With their nifty new windmills, tidy techno-homes, and enviro-crusading queen, the Dutch are busy creating the cutest little ecotopia on earth—while stoking a booming hypercapitalist economy. What does tiny Holland know that America is too big and dumb to figure out?
“No one knows where I am, for the simple reason that I don't know exactly where I'm going. Not knowing is a key ingredient in this game.”
“I looked down to find my crotch on fire.” Tom Kluberton holds up gutted pants as evidence. “OK, they’re crotchless, but they are still good Carhartts.”
“I don’t even think of Tony as an adult,” said Phil Jennings, a 12-year-old I met at the HuckJam. “He doesn’t act like the big man. He’s one of us.”
The scientists were clinging to the side of the ice they’d been standing on, 50 feet above the waterline. In a few seconds, the berg had gone over on top of them.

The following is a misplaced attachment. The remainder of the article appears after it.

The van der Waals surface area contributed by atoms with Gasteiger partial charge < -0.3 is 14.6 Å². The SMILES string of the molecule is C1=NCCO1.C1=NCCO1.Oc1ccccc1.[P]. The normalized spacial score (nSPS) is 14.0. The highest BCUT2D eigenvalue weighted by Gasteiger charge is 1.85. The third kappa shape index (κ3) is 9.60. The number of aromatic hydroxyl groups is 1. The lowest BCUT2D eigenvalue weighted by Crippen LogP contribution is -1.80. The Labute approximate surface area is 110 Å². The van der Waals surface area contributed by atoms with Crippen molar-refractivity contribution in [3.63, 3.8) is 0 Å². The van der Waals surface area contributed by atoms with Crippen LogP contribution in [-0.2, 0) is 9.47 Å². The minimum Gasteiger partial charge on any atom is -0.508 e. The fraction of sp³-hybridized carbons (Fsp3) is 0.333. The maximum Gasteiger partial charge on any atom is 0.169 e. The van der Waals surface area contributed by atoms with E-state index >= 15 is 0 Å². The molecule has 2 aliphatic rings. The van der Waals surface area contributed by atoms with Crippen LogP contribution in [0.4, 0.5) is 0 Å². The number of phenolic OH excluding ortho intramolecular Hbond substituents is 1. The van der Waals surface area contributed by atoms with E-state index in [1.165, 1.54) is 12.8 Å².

“I want to get off my pills someday,” Roger says. “I think that if I stay around regular people a lot, maybe that will help me.”
#1 You must merge with the living energy of the mountain. #2 That nagging headache may be the result of an avalanche that has just crushed your tent. #3 In order to endure the most dire physical suffering at 25,000 feet, you must inhabit other dimensions free from pain. (Note: Pain returns upon reentry into the body.) #4 You will be compelled to ascend the most harrowing face in the Himalayas, alone. #5 Go home, break both of your legs, and start all over again.
Joe’s hand began to tingle, and he called the group together. The toxins would leave his system in 48 hours, he said. He’d be conscious the whole time.